We all agree that education is a complex structure seeking to improve the outcomes of its students through imparting knowledge or skills. The question lies in why we impart this knowledge and what the core purpose behind our interactions are driven by and whether they are portrayed in the context of real world application and relevance.
Increasingly wellbeing is coming to the front of many educational discussions. Why are student stress levels increasing? Why are more students disengaged or school avoiding? How do we better motivate compliant disengaged students within our schools?
Whilst wellbeing in schools has evolved particularly in the last few years for many, it is founded in the roots of welfare, which is quite a different need, or pastoral care, which again can have an alternate goal for students.
The 2017 Gallup Students poll in April revealed that 55% of Australian students are engaged in their education, passionately connected to the offer of learning and developing themselves within the school system. Conversely 17% of students were actively disengaged, feeling negatively about their schooling and being actively involved in being disruptive within their schools. These results reiterate the finding around a high level of disconnect at school as much as seeking to explain the volume of school absenteeism and truancy. Additionally, it offers us insight into why students may be acting out in this way and why this is becoming more deeply rooted within our schools at younger years.
Consistently for the last four years Gallup Student Polls have revealed that student Hopefulness is stagnant at 48%. This explains students feeling a lack of motivation or desire in their schooling. Hope is forward thinking and around the “light at the end of the tunnel” or the “why” factor in the daily activities they are engaged in.
Partnering with Department, Catholic and Independent schools broadly across NSW we notice evidence of a deep chasm when it comes to wellbeing. It comes in the form of future vision and aspiration. Traditionally referenced as careers education, this focus on transition and purpose beyond curriculum seems to be lacking in many schools. In saying this it is important to note that in work across these schools we are fortunate to interact with passionate educators with a true sense of desire to make a difference to their students’ lives. The challenge lies in volume and segmented perceptions.
In corporate there have been massive inroads towards integration of departments, cross-functionality and interface on project management. This is also becoming more visible within our tertiary institutions with increases in cross faculty degrees and experiences to build student learning towards tangible life skills.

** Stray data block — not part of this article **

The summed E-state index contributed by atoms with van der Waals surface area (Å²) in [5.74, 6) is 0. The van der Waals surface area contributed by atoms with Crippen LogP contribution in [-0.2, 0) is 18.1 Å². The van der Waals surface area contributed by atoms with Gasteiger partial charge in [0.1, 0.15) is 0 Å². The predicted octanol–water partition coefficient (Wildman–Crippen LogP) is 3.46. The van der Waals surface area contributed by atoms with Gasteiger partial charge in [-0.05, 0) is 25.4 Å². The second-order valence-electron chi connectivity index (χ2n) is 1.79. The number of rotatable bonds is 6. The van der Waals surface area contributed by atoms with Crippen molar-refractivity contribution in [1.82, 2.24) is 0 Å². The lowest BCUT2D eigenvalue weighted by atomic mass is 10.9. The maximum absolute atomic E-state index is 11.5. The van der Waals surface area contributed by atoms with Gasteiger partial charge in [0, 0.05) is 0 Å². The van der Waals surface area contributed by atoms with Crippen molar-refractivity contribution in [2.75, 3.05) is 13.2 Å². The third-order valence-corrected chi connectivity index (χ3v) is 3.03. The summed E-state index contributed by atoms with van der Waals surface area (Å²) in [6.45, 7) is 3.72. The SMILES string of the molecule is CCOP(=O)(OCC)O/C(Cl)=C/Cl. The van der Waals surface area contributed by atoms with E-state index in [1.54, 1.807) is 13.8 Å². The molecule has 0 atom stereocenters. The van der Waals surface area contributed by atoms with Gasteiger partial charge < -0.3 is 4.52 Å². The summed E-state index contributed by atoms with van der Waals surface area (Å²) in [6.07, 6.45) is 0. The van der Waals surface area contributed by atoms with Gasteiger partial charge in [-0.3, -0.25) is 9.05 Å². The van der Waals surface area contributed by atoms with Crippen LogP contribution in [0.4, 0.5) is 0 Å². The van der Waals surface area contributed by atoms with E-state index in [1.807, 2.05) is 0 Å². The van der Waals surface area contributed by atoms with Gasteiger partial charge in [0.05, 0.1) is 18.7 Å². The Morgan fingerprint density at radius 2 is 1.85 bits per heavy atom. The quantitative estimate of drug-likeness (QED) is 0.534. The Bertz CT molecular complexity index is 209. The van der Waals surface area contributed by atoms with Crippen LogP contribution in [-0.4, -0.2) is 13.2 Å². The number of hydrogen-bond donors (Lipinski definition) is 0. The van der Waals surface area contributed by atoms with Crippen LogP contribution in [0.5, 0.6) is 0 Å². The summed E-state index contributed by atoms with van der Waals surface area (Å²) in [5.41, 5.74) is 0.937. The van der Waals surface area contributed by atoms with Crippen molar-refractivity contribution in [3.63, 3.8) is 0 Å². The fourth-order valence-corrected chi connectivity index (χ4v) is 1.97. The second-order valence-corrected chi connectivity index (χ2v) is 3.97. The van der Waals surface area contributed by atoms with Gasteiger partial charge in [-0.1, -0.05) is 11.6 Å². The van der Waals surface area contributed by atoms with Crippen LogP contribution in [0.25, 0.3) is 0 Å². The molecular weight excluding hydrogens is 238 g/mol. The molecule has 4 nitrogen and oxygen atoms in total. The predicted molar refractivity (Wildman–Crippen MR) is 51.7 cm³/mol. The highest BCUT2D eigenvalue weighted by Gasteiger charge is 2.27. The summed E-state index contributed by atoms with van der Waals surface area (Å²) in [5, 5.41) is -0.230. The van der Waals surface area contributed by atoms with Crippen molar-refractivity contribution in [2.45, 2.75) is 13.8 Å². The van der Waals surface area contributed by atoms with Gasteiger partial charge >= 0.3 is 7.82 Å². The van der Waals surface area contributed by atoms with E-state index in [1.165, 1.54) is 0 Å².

Few schools have taken on a holistic approach to wellbeing by embedding careers or transition as a core focus from kindergarten to Year 12, or Year 7 to Year 12 for high schools. This isolated or piecemeal focus on negative issues around school interaction, avoidance
and behaviours is missing the root of the issue, which is inadvertently creating challenges with such students and as a result schools in connecting with their students in a meaningful way.
“If we want Australian youth to thrive, we must help them see the bigger picture and encourage them to invest in career pathways that give them passion and purpose.”
(2017 Skillsroad Youth Census p. 30)
Some of the key recommendations from the 2017 Skillsroad Youth Census suggest that schools must begin authentic career conversations earlier that invite students to develop knowledge of current career trends and seek opportunities that will enable greater skills in adaptability for the unknown careers of the future.
Bridging this chasm with meaningful self-awareness, real world connection, understanding of own personal motivation
assists all aspects of the school community in a tangible and purposeful manner.
Some of the core issues we hear from schools impacting the attainment of success for students and families in assimilating these areas include:
“A dense curriculum”
With an increasingly heightened focus on academic outcomes, schools are measured not by the growth of the individual students rather by the “average” academic results aligned to their student’s base. This has become evident in schools’ approaches to NAPLAN and ATAR as